Definitive breaches

From: Gabbard’s Treatments of Psychiatric Disorders, by Gabbard, G. O. (Ed.). (2014):

“Psychodynamic psychotherapy requires an understanding that the past is repeating itself in the present in a way that creates difficulties for the patient. Disappointments in current relationships may resonate with early problems with parents and siblings…

Understanding how stressors impact the neurobiological characteristics of a major depressive episode is an essential element of psychodynamic psychotherapy. The therapist explores the underlying meanings that a stressor may have to the patient. For example, stressors involving loss and humiliation are more likely to induce depression than events involving loss alone (Kendler et al. 2003). Stressors involving trauma may reawaken earlier losses or trauma…”

Stuart Jeffries interviewed Jeanette Winterson for The Guardian of 22 Feb 2010:

“…Grief over the breakup of a love affair was not the main reason Winterson considered taking her own life. A grief even more heart-breaking had blindsided her. Around the same time as the break-up with Warner, Winterson found some papers about her adoption by a devout Pentecostalist couple in the Lancashire town of Accrington half a century ago. “I’d never thought about the adoption until then.”

Surely you must have, I say. After all, Winterson’s first novel, Oranges are Not the Only Fruit (1985), is about a young girl growing up alienated from two adoptive parents in a Lancashire town and draws heavily on Winterson’s own adolescence, her early lesbian experiences, her definitive breaches with both adoptive parents and their church. Admittedly that book was written half a lifetime ago, but didn’t she explore how she felt about being adopted then? “I know it looks like I should have but I didn’t. With Oranges, I had created a marvellous cover version for what my narrative was, whereby I didn’t need to go back any further and explore what my life was like before adoption.”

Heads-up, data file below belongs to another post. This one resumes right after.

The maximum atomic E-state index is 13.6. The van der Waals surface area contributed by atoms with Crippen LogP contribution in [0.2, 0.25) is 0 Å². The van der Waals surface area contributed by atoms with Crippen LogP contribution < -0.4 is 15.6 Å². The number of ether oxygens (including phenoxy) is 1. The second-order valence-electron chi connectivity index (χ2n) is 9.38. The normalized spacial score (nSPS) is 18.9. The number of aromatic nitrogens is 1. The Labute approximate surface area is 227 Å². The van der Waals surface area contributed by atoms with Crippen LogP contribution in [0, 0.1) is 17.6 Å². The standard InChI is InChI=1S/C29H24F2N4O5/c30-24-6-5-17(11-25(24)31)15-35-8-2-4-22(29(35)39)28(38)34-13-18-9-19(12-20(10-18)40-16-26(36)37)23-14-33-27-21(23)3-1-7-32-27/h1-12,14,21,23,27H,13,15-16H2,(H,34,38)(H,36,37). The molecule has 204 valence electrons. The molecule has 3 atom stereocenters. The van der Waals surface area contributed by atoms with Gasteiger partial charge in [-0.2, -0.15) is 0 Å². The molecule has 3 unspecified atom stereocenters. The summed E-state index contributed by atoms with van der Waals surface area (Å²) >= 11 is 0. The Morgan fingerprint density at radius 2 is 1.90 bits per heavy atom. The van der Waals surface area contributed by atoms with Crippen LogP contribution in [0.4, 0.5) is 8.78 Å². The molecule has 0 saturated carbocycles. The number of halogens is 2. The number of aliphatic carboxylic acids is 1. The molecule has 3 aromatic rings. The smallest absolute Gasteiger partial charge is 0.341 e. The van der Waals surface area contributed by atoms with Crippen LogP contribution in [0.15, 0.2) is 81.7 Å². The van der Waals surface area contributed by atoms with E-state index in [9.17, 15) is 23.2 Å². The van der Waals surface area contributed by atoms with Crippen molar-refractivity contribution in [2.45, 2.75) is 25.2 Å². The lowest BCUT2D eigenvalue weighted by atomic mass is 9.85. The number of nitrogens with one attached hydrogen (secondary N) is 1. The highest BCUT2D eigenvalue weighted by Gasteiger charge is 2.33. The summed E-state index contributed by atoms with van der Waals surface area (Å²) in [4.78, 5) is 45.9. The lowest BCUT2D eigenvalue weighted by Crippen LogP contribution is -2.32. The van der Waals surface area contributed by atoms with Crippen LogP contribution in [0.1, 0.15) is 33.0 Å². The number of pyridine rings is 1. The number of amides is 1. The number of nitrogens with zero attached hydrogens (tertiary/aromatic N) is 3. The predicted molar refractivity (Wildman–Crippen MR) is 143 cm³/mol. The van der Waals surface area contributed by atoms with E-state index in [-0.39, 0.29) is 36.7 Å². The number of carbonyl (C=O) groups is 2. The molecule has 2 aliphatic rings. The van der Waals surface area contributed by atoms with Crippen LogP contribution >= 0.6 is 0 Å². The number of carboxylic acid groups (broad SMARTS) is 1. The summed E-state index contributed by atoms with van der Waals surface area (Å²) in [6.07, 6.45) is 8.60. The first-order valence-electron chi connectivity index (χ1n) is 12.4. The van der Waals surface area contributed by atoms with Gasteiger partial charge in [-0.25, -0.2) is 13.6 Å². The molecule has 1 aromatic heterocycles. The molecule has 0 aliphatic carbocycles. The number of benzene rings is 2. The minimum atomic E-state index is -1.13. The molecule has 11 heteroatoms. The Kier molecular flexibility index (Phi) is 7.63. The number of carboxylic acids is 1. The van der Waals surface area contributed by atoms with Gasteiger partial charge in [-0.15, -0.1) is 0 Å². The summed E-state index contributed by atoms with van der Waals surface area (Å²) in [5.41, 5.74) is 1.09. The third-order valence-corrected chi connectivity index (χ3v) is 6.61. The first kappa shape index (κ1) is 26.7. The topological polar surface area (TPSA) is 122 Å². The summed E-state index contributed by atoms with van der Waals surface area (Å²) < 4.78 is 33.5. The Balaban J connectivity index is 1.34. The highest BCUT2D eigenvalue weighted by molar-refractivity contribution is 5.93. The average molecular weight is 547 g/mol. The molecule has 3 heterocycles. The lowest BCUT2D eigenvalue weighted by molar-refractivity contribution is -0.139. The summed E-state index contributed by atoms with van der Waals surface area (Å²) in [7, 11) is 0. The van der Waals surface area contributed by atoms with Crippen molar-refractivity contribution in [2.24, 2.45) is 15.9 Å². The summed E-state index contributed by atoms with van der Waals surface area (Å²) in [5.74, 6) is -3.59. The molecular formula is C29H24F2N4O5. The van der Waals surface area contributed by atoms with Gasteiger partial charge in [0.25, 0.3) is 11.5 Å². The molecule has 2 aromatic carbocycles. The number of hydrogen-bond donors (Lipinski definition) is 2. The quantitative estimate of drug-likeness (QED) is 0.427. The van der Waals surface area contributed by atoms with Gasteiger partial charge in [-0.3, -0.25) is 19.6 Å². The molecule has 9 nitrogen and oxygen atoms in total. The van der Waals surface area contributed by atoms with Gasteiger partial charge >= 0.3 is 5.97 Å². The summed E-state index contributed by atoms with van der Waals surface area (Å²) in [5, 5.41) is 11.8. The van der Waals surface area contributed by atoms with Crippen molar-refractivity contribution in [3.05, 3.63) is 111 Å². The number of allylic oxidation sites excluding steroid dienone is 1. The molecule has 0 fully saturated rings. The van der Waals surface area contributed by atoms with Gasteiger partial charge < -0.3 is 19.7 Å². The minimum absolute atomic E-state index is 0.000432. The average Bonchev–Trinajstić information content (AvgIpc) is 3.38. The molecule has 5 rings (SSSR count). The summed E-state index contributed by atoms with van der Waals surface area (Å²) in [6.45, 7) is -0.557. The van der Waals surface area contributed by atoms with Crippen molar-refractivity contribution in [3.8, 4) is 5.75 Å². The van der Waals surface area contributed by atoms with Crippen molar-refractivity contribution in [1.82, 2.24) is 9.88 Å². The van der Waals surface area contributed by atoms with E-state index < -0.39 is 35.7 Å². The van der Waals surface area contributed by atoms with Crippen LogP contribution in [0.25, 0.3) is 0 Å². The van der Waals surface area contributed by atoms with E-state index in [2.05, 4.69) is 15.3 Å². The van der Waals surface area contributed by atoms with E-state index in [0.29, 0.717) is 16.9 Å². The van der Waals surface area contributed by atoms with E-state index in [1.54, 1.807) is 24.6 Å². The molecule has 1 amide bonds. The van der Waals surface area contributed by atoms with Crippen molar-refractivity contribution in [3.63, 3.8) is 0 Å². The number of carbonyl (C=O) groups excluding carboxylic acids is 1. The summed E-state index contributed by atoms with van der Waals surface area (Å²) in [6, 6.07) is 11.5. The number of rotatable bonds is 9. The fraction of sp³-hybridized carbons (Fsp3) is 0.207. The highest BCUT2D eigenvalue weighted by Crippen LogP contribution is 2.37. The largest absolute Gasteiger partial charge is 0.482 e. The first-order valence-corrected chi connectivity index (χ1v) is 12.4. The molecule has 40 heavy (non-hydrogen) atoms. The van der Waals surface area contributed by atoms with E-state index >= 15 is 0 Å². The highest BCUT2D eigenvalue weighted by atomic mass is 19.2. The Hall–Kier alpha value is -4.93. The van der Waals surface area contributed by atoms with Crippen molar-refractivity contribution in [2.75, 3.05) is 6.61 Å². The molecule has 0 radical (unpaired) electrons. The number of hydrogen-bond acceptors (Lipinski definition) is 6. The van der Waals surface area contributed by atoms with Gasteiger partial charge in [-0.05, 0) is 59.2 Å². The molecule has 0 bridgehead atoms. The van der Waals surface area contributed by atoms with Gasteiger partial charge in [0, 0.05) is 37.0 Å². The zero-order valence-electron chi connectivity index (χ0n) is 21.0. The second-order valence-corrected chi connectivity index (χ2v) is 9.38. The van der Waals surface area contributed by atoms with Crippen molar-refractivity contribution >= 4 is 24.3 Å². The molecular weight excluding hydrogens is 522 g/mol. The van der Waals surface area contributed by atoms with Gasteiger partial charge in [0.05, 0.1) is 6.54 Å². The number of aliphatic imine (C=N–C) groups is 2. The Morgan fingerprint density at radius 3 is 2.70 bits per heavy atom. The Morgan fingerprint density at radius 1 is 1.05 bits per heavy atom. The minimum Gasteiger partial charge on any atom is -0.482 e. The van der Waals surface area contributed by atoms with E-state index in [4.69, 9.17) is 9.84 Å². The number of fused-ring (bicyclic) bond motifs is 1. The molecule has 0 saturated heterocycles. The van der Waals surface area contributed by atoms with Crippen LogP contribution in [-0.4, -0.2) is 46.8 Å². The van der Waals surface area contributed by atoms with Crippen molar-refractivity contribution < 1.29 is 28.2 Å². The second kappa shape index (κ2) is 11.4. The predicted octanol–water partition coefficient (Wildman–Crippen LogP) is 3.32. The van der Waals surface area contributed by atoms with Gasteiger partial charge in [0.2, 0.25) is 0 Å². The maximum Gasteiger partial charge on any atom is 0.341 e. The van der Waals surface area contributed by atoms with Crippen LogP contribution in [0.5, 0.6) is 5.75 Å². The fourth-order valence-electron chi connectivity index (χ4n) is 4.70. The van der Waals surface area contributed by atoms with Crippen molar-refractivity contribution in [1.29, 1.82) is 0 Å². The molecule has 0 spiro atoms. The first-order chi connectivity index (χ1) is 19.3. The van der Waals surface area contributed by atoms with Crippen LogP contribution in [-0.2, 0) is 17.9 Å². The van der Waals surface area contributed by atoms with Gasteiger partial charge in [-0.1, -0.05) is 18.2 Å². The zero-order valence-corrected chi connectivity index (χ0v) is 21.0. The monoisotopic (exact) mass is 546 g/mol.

The papers revealed that she had been privately adopted by the Wintersons and that they knew her birth mother. That alone was shocking for Winterson, but it wasn’t the most deranging aspect of what she found out. “I learned I had been brought up for months, and even breastfed, by my mother. That was overwhelming to me.” She says she was about six months old before she was adopted…”

From: Why Be Happy When You Could Be Normal? (2011), by Jeanette Winterson:

“Until I was two years old, I screamed. This was evidence in plain sight that I was possessed by the Devil. Child psychology hadn’t reached Accrington, and in spite of important work by Winnicott, Bowlby and Balint on attachment, and the trauma of early separation from the love object that is the mother, a screaming baby wasn’t a broken-hearted baby – she was a Devil baby.”

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